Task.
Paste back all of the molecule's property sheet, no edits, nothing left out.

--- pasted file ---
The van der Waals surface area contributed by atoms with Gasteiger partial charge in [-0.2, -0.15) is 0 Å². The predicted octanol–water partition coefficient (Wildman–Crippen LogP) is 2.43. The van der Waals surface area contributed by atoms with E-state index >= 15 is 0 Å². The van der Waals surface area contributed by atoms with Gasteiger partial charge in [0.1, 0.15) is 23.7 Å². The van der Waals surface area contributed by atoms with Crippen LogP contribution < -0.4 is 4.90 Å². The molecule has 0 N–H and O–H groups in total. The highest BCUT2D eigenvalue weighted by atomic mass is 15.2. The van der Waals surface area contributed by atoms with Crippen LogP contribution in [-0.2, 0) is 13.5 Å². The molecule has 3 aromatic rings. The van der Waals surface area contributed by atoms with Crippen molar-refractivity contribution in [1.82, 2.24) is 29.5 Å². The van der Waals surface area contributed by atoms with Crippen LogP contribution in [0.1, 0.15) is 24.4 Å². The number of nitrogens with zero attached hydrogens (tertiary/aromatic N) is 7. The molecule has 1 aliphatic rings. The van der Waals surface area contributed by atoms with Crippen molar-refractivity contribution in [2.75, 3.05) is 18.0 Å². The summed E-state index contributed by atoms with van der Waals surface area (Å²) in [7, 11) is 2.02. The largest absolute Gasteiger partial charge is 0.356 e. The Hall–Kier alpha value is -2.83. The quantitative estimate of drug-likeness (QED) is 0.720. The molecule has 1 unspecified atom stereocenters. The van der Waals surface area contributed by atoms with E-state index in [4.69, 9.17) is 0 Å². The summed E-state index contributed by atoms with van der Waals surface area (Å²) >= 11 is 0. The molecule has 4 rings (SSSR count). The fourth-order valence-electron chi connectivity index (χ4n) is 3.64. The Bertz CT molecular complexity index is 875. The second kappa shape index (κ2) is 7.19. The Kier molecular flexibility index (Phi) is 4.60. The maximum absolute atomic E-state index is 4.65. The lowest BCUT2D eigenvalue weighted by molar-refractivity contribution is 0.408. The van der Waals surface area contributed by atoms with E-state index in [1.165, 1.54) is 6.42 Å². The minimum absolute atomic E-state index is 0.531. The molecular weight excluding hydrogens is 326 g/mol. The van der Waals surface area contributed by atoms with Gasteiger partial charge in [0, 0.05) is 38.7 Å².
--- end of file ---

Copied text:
The van der Waals surface area contributed by atoms with Gasteiger partial charge in [-0.2, -0.15) is 0 Å². The predicted octanol–water partition coefficient (Wildman–Crippen LogP) is 2.43. The van der Waals surface area contributed by atoms with E-state index >= 15 is 0 Å². The van der Waals surface area contributed by atoms with Gasteiger partial charge in [0.1, 0.15) is 23.7 Å². The van der Waals surface area contributed by atoms with Crippen LogP contribution < -0.4 is 4.90 Å². The molecule has 0 N–H and O–H groups in total. The highest BCUT2D eigenvalue weighted by atomic mass is 15.2. The van der Waals surface area contributed by atoms with Crippen LogP contribution in [-0.2, 0) is 13.5 Å². The molecule has 3 aromatic rings. The van der Waals surface area contributed by atoms with Crippen molar-refractivity contribution in [1.82, 2.24) is 29.5 Å². The van der Waals surface area contributed by atoms with Crippen LogP contribution in [0.1, 0.15) is 24.4 Å². The number of nitrogens with zero attached hydrogens (tertiary/aromatic N) is 7. The molecule has 1 aliphatic rings. The van der Waals surface area contributed by atoms with Crippen molar-refractivity contribution in [2.75, 3.05) is 18.0 Å². The summed E-state index contributed by atoms with van der Waals surface area (Å²) in [7, 11) is 2.02. The largest absolute Gasteiger partial charge is 0.356 e. The Hall–Kier alpha value is -2.83. The quantitative estimate of drug-likeness (QED) is 0.720. The molecule has 1 unspecified atom stereocenters. The van der Waals surface area contributed by atoms with E-state index in [4.69, 9.17) is 0 Å². The summed E-state index contributed by atoms with van der Waals surface area (Å²) >= 11 is 0. The molecule has 4 rings (SSSR count). The fourth-order valence-electron chi connectivity index (χ4n) is 3.64. The Bertz CT molecular complexity index is 875. The second kappa shape index (κ2) is 7.19. The Kier molecular flexibility index (Phi) is 4.60. The maximum absolute atomic E-state index is 4.65. The lowest BCUT2D eigenvalue weighted by molar-refractivity contribution is 0.408. The van der Waals surface area contributed by atoms with E-state index in [1.165, 1.54) is 6.42 Å². The minimum absolute atomic E-state index is 0.531. The molecular weight excluding hydrogens is 326 g/mol. The van der Waals surface area contributed by atoms with Gasteiger partial charge in [0, 0.05) is 38.7 Å².